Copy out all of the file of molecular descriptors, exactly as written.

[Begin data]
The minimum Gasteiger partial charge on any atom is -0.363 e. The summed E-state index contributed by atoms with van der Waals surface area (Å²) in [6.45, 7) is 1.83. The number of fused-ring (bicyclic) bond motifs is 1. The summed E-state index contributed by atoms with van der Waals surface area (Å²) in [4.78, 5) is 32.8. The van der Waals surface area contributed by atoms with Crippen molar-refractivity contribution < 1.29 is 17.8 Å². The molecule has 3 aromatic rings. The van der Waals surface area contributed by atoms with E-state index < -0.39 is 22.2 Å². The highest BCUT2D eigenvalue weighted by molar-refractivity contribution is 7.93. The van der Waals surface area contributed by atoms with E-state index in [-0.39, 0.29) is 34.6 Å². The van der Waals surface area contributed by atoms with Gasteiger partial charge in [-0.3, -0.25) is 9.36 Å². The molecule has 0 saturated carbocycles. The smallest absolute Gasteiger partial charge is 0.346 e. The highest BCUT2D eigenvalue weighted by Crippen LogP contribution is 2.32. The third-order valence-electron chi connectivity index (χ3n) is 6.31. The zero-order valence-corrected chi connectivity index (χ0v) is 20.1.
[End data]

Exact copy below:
The minimum Gasteiger partial charge on any atom is -0.363 e. The summed E-state index contributed by atoms with van der Waals surface area (Å²) in [6.45, 7) is 1.83. The number of fused-ring (bicyclic) bond motifs is 1. The summed E-state index contributed by atoms with van der Waals surface area (Å²) in [4.78, 5) is 32.8. The van der Waals surface area contributed by atoms with Crippen molar-refractivity contribution < 1.29 is 17.8 Å². The molecule has 3 aromatic rings. The van der Waals surface area contributed by atoms with E-state index < -0.39 is 22.2 Å². The highest BCUT2D eigenvalue weighted by molar-refractivity contribution is 7.93. The van der Waals surface area contributed by atoms with E-state index in [-0.39, 0.29) is 34.6 Å². The van der Waals surface area contributed by atoms with Gasteiger partial charge in [-0.3, -0.25) is 9.36 Å². The molecule has 0 saturated carbocycles. The smallest absolute Gasteiger partial charge is 0.346 e. The highest BCUT2D eigenvalue weighted by Crippen LogP contribution is 2.32. The third-order valence-electron chi connectivity index (χ3n) is 6.31. The zero-order valence-corrected chi connectivity index (χ0v) is 20.1.